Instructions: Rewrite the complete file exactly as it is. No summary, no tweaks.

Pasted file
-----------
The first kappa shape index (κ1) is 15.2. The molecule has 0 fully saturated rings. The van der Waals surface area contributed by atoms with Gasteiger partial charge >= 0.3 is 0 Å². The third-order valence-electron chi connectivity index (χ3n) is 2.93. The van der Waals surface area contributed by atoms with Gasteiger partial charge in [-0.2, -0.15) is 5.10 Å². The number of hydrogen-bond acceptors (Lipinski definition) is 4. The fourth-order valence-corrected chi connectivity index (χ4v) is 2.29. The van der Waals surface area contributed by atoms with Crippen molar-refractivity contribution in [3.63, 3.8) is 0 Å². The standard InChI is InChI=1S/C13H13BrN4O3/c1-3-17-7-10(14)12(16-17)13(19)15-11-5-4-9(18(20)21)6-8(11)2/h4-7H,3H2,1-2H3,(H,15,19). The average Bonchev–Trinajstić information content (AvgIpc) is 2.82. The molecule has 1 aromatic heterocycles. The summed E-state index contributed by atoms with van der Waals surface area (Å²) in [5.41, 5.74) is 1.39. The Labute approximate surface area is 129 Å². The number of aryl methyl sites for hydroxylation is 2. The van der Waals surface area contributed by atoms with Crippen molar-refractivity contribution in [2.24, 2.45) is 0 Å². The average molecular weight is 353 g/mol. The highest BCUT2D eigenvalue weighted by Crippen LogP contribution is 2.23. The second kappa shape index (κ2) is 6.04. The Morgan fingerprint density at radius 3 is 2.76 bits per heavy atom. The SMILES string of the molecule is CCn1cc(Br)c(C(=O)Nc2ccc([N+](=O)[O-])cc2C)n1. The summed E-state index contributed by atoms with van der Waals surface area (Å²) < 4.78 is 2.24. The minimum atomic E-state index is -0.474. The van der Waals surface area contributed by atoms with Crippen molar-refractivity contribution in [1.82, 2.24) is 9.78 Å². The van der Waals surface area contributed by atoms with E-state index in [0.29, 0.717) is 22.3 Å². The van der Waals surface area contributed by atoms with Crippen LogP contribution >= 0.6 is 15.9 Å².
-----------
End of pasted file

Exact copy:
The first kappa shape index (κ1) is 15.2. The molecule has 0 fully saturated rings. The van der Waals surface area contributed by atoms with Gasteiger partial charge >= 0.3 is 0 Å². The third-order valence-electron chi connectivity index (χ3n) is 2.93. The van der Waals surface area contributed by atoms with Gasteiger partial charge in [-0.2, -0.15) is 5.10 Å². The number of hydrogen-bond acceptors (Lipinski definition) is 4. The fourth-order valence-corrected chi connectivity index (χ4v) is 2.29. The van der Waals surface area contributed by atoms with Crippen molar-refractivity contribution in [3.63, 3.8) is 0 Å². The standard InChI is InChI=1S/C13H13BrN4O3/c1-3-17-7-10(14)12(16-17)13(19)15-11-5-4-9(18(20)21)6-8(11)2/h4-7H,3H2,1-2H3,(H,15,19). The average Bonchev–Trinajstić information content (AvgIpc) is 2.82. The molecule has 1 aromatic heterocycles. The summed E-state index contributed by atoms with van der Waals surface area (Å²) in [5.41, 5.74) is 1.39. The Labute approximate surface area is 129 Å². The number of aryl methyl sites for hydroxylation is 2. The van der Waals surface area contributed by atoms with Crippen molar-refractivity contribution in [2.24, 2.45) is 0 Å². The average molecular weight is 353 g/mol. The highest BCUT2D eigenvalue weighted by Crippen LogP contribution is 2.23. The second kappa shape index (κ2) is 6.04. The Morgan fingerprint density at radius 3 is 2.76 bits per heavy atom. The SMILES string of the molecule is CCn1cc(Br)c(C(=O)Nc2ccc([N+](=O)[O-])cc2C)n1. The summed E-state index contributed by atoms with van der Waals surface area (Å²) < 4.78 is 2.24. The minimum atomic E-state index is -0.474. The van der Waals surface area contributed by atoms with Crippen molar-refractivity contribution in [1.82, 2.24) is 9.78 Å². The van der Waals surface area contributed by atoms with E-state index in [0.29, 0.717) is 22.3 Å². The van der Waals surface area contributed by atoms with Crippen LogP contribution >= 0.6 is 15.9 Å².